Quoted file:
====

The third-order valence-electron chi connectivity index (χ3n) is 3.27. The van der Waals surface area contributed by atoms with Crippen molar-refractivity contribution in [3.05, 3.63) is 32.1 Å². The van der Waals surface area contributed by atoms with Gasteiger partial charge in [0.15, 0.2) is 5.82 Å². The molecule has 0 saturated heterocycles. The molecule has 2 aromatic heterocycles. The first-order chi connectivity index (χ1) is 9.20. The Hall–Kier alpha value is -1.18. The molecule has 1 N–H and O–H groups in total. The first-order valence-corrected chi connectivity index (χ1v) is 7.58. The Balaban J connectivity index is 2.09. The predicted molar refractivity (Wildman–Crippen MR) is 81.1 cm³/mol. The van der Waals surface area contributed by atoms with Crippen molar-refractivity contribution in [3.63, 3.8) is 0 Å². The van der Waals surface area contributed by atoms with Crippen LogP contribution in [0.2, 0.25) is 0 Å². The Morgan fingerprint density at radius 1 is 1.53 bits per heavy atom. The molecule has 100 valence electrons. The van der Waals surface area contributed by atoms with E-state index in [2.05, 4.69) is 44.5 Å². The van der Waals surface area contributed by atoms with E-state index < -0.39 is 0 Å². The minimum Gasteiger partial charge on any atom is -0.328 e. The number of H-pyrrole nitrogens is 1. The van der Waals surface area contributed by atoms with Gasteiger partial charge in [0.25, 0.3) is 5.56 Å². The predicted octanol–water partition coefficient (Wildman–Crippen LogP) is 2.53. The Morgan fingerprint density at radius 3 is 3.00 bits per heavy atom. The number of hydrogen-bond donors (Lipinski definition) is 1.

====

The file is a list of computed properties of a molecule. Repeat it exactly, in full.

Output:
The third-order valence-electron chi connectivity index (χ3n) is 3.27. The van der Waals surface area contributed by atoms with Crippen molar-refractivity contribution in [3.05, 3.63) is 32.1 Å². The van der Waals surface area contributed by atoms with Gasteiger partial charge in [0.15, 0.2) is 5.82 Å². The molecule has 0 saturated heterocycles. The molecule has 2 aromatic heterocycles. The first-order chi connectivity index (χ1) is 9.20. The Hall–Kier alpha value is -1.18. The molecule has 1 N–H and O–H groups in total. The first-order valence-corrected chi connectivity index (χ1v) is 7.58. The Balaban J connectivity index is 2.09. The predicted molar refractivity (Wildman–Crippen MR) is 81.1 cm³/mol. The van der Waals surface area contributed by atoms with Crippen molar-refractivity contribution in [3.63, 3.8) is 0 Å². The van der Waals surface area contributed by atoms with Crippen LogP contribution in [0.2, 0.25) is 0 Å². The Morgan fingerprint density at radius 1 is 1.53 bits per heavy atom. The molecule has 100 valence electrons. The van der Waals surface area contributed by atoms with E-state index in [2.05, 4.69) is 44.5 Å². The van der Waals surface area contributed by atoms with E-state index < -0.39 is 0 Å². The minimum Gasteiger partial charge on any atom is -0.328 e. The number of H-pyrrole nitrogens is 1. The van der Waals surface area contributed by atoms with Gasteiger partial charge in [0.25, 0.3) is 5.56 Å². The predicted octanol–water partition coefficient (Wildman–Crippen LogP) is 2.53. The Morgan fingerprint density at radius 3 is 3.00 bits per heavy atom. The number of hydrogen-bond donors (Lipinski definition) is 1.